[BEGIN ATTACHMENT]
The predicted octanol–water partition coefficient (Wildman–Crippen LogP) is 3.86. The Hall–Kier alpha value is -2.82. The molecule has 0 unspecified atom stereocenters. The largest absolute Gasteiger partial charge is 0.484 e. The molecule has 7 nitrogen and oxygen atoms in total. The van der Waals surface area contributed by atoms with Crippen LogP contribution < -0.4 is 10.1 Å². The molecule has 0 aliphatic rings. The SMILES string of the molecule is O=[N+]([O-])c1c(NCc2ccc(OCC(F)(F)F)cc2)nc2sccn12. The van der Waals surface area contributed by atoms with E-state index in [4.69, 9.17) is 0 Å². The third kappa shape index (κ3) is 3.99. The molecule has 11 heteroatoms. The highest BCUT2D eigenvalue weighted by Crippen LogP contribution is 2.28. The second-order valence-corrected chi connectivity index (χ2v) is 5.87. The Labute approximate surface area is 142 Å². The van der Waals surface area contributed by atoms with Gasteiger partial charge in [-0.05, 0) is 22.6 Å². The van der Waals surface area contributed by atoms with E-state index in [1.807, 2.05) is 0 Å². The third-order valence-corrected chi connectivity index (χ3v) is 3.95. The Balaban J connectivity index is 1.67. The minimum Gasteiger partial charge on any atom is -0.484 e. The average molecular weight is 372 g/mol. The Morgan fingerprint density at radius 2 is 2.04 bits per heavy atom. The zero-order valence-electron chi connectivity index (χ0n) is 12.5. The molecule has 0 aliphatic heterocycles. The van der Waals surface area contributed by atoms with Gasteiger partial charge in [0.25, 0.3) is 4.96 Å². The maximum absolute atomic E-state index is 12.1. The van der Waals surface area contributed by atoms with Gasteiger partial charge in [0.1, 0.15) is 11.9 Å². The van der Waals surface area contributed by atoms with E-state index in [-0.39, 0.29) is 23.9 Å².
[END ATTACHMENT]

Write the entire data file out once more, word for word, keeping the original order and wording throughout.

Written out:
The predicted octanol–water partition coefficient (Wildman–Crippen LogP) is 3.86. The Hall–Kier alpha value is -2.82. The molecule has 0 unspecified atom stereocenters. The largest absolute Gasteiger partial charge is 0.484 e. The molecule has 7 nitrogen and oxygen atoms in total. The van der Waals surface area contributed by atoms with Crippen LogP contribution < -0.4 is 10.1 Å². The molecule has 0 aliphatic rings. The SMILES string of the molecule is O=[N+]([O-])c1c(NCc2ccc(OCC(F)(F)F)cc2)nc2sccn12. The van der Waals surface area contributed by atoms with E-state index in [4.69, 9.17) is 0 Å². The third kappa shape index (κ3) is 3.99. The molecule has 11 heteroatoms. The highest BCUT2D eigenvalue weighted by Crippen LogP contribution is 2.28. The second-order valence-corrected chi connectivity index (χ2v) is 5.87. The Labute approximate surface area is 142 Å². The van der Waals surface area contributed by atoms with Gasteiger partial charge in [-0.05, 0) is 22.6 Å². The van der Waals surface area contributed by atoms with E-state index in [1.807, 2.05) is 0 Å². The third-order valence-corrected chi connectivity index (χ3v) is 3.95. The Balaban J connectivity index is 1.67. The minimum Gasteiger partial charge on any atom is -0.484 e. The average molecular weight is 372 g/mol. The Morgan fingerprint density at radius 2 is 2.04 bits per heavy atom. The zero-order valence-electron chi connectivity index (χ0n) is 12.5. The molecule has 0 aliphatic heterocycles. The van der Waals surface area contributed by atoms with Gasteiger partial charge in [0.25, 0.3) is 4.96 Å². The maximum absolute atomic E-state index is 12.1. The van der Waals surface area contributed by atoms with Gasteiger partial charge in [0.1, 0.15) is 11.9 Å². The van der Waals surface area contributed by atoms with E-state index in [-0.39, 0.29) is 23.9 Å².